How Do You Know if Your Ignition Switch is Bad on a Boat?


There’s no worse feeling than getting on the boat, loading it up, turning your battery switch on, and turning the ignition switch just to hear crickets!

How Do You Know if Your Ignition Switch is Bad on a Boat? The three main signs of a bad switch are that the outboard doesn’t make any noise when you turn the key, the engine doesn’t shut off when you turn the key off, or the engine will just completely shuts off instantly when it is running.

With those three symptoms telling you that you have a bad ignition switch, here are all the things that you need to do to figure out what’s wrong and how to fix it!

What Does The Ignition Key Switch Do?

The ignition switch on the boat is the same as the key in a car or any other engine-driven item.

When you turn the ignition switch to the on position, it feeds power to your engine.

Then when you turn it to the start position, it allows power to go to the starter on the engine.

Which in turn powers up the starter, spinning it up in order to start the engine and get it running.

If you are unfamiliar with starters, here is an article that explains all the details that you need to know about them!

How The Boat Key Switch Works

The key switch is basically just a component that controls power from one wire to another.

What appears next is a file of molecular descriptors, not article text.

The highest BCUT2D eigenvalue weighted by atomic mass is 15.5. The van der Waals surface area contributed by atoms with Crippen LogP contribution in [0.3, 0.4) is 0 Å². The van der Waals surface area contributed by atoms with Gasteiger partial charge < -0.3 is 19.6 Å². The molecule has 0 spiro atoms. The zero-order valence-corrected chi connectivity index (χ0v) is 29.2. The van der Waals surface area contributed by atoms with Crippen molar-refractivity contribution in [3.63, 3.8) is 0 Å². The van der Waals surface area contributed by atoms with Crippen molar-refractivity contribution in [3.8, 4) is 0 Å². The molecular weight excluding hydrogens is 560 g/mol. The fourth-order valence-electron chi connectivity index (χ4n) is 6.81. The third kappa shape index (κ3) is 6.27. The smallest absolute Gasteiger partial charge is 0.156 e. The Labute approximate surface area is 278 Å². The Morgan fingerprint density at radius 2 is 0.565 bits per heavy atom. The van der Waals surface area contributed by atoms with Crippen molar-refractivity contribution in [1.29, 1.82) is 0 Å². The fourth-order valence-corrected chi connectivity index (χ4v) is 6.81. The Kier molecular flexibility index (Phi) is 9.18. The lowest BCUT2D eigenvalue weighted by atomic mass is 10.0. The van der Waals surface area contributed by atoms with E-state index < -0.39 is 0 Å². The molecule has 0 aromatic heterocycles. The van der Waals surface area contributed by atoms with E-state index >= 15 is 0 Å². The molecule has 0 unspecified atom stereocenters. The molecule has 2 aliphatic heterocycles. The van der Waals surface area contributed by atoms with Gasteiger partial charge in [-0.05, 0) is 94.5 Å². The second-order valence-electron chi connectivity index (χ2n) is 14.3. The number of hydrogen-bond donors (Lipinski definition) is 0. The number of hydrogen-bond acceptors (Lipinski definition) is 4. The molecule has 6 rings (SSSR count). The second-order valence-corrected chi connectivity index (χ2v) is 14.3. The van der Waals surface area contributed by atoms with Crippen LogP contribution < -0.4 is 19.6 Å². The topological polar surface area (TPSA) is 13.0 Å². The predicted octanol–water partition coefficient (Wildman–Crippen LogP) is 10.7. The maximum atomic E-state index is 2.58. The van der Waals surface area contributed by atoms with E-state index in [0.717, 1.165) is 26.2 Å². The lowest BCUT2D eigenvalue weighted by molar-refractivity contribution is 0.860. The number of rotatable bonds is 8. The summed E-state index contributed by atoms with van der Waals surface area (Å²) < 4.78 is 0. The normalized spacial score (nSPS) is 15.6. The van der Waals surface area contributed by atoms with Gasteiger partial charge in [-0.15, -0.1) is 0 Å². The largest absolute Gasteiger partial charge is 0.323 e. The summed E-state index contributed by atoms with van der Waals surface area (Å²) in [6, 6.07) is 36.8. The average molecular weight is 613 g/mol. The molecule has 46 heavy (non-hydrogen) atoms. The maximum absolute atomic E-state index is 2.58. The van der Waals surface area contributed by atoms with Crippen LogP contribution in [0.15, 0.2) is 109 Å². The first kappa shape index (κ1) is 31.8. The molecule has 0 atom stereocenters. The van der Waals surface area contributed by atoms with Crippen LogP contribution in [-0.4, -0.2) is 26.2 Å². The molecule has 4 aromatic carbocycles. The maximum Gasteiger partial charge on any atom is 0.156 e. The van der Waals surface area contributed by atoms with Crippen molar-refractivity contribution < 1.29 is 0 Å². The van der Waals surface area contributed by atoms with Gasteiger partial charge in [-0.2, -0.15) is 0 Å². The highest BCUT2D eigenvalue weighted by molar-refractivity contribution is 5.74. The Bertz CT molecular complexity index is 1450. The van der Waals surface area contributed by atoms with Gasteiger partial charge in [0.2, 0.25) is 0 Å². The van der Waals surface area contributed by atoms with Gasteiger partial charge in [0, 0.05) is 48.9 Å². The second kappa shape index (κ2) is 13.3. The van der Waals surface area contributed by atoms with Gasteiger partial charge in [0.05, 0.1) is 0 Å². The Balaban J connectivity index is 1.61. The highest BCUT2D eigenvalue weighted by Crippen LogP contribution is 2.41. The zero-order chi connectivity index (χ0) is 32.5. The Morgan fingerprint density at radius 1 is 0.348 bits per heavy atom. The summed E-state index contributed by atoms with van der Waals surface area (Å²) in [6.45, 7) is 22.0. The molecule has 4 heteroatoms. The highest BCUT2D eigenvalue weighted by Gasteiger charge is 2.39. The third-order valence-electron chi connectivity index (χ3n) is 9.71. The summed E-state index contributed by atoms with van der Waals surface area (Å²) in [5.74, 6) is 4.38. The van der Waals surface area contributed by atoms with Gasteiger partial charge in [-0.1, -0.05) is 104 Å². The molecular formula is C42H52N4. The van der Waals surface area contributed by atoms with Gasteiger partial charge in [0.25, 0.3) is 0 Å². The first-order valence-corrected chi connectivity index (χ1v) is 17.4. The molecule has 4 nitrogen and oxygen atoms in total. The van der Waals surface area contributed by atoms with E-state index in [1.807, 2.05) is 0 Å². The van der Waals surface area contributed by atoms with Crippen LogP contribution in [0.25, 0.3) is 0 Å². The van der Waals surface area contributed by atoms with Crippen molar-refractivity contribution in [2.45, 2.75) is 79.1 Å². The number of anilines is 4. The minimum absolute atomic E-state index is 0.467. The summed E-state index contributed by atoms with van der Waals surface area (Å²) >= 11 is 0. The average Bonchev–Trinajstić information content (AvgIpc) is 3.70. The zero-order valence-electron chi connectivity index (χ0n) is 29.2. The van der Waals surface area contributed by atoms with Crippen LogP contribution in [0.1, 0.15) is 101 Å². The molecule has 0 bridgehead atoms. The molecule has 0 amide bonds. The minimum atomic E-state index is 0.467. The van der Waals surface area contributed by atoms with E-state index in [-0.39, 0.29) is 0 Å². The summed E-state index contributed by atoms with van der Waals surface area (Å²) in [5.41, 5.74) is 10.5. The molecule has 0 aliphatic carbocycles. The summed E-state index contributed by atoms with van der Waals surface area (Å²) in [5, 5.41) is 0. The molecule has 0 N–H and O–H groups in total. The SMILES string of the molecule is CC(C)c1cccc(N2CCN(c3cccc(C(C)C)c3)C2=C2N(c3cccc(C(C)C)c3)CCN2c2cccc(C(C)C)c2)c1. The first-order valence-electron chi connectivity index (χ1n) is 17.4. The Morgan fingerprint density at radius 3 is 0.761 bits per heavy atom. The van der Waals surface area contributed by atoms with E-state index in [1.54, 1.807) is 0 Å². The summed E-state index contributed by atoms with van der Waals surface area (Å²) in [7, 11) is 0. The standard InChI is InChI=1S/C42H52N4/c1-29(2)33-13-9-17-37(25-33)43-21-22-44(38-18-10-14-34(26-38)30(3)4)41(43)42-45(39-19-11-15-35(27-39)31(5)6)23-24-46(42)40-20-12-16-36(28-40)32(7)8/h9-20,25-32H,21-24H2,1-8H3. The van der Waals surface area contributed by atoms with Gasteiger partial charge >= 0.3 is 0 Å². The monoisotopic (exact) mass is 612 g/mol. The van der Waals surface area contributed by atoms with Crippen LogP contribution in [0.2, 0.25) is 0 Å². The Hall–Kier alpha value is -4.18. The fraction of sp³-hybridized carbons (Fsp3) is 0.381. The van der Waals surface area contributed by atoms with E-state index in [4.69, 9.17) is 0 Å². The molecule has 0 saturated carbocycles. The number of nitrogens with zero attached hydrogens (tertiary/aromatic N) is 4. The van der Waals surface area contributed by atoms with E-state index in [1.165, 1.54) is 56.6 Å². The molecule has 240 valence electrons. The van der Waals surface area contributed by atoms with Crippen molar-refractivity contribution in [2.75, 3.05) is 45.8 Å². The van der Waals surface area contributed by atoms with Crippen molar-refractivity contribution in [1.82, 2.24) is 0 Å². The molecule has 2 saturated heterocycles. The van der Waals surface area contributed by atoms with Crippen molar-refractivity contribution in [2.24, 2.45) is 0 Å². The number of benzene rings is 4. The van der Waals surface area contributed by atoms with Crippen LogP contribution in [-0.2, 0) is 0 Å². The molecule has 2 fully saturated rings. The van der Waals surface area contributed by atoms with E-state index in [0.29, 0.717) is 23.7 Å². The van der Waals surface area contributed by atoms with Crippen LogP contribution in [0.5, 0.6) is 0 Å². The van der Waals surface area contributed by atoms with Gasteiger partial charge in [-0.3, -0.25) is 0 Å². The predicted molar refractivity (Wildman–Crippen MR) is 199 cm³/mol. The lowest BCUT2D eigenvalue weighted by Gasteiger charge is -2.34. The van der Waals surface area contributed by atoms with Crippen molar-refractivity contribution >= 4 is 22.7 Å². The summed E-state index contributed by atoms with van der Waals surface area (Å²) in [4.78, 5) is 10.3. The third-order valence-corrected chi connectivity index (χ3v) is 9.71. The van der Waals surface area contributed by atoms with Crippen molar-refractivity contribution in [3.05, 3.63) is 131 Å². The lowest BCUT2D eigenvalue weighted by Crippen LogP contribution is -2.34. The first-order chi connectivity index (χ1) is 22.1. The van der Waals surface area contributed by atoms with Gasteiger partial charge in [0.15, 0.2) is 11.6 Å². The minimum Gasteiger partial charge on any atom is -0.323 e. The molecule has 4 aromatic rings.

So there is always power sitting at a key switch when the battery switch on the boat is turned on.

If you are unfamiliar with battery switches, then just watch this sneak peek video into the Born Again Boating Academy.

It shows you how boat battery switches operate and how to wire them up!

But with those switches on that power is sitting at the key.

When you turn the key to the “on” position, the switch connects two of those wires, allowing that power to then flow back to your boat’s engine.

Then when you turn the switch to the start position. It connects another wire to that power, which goes to the starter to start the engine.

Then once the engine is started and running, when you turn the switch to the off position, it disconnects all of these wires.

Cutting the power to the engine, and turning it off.

Symptoms Of A Bad Ignition Switch On An Outboard

The symptoms that you will see happening on your boat when your ignition switch starts to go bad.

Are the same three things from the introduction.